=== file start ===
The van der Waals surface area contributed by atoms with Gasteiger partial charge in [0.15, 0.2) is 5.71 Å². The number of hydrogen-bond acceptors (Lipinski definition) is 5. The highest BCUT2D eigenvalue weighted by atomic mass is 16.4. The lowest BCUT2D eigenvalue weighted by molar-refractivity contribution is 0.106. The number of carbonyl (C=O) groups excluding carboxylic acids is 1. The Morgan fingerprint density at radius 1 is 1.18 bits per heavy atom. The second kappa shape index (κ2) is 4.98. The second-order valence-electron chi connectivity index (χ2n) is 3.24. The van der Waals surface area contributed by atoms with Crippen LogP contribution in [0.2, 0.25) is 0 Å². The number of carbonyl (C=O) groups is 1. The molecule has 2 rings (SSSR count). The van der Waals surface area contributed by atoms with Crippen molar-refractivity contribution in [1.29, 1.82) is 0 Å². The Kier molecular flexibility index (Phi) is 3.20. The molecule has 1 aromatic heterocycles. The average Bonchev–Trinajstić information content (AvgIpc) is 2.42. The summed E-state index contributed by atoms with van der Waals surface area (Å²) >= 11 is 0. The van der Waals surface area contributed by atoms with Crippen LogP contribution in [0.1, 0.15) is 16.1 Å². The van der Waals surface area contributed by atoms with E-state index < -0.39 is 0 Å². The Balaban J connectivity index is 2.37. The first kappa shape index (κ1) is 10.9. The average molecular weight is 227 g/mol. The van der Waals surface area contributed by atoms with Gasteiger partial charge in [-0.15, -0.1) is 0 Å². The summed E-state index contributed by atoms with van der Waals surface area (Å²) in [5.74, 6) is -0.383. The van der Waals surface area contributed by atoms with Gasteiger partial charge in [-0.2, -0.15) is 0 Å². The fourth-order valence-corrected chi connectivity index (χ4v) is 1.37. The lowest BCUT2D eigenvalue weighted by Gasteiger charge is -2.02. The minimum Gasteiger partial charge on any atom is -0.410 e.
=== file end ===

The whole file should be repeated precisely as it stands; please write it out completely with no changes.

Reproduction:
The van der Waals surface area contributed by atoms with Gasteiger partial charge in [0.15, 0.2) is 5.71 Å². The number of hydrogen-bond acceptors (Lipinski definition) is 5. The highest BCUT2D eigenvalue weighted by atomic mass is 16.4. The lowest BCUT2D eigenvalue weighted by molar-refractivity contribution is 0.106. The number of carbonyl (C=O) groups excluding carboxylic acids is 1. The Morgan fingerprint density at radius 1 is 1.18 bits per heavy atom. The second kappa shape index (κ2) is 4.98. The second-order valence-electron chi connectivity index (χ2n) is 3.24. The van der Waals surface area contributed by atoms with Crippen LogP contribution in [0.2, 0.25) is 0 Å². The number of carbonyl (C=O) groups is 1. The molecule has 2 rings (SSSR count). The van der Waals surface area contributed by atoms with Crippen molar-refractivity contribution in [1.29, 1.82) is 0 Å². The Kier molecular flexibility index (Phi) is 3.20. The molecule has 1 aromatic heterocycles. The average Bonchev–Trinajstić information content (AvgIpc) is 2.42. The summed E-state index contributed by atoms with van der Waals surface area (Å²) >= 11 is 0. The van der Waals surface area contributed by atoms with Crippen LogP contribution in [0.1, 0.15) is 16.1 Å². The van der Waals surface area contributed by atoms with E-state index < -0.39 is 0 Å². The Balaban J connectivity index is 2.37. The first kappa shape index (κ1) is 10.9. The average molecular weight is 227 g/mol. The van der Waals surface area contributed by atoms with Gasteiger partial charge in [-0.15, -0.1) is 0 Å². The summed E-state index contributed by atoms with van der Waals surface area (Å²) in [5.74, 6) is -0.383. The van der Waals surface area contributed by atoms with Gasteiger partial charge in [-0.2, -0.15) is 0 Å². The fourth-order valence-corrected chi connectivity index (χ4v) is 1.37. The lowest BCUT2D eigenvalue weighted by Gasteiger charge is -2.02. The minimum Gasteiger partial charge on any atom is -0.410 e.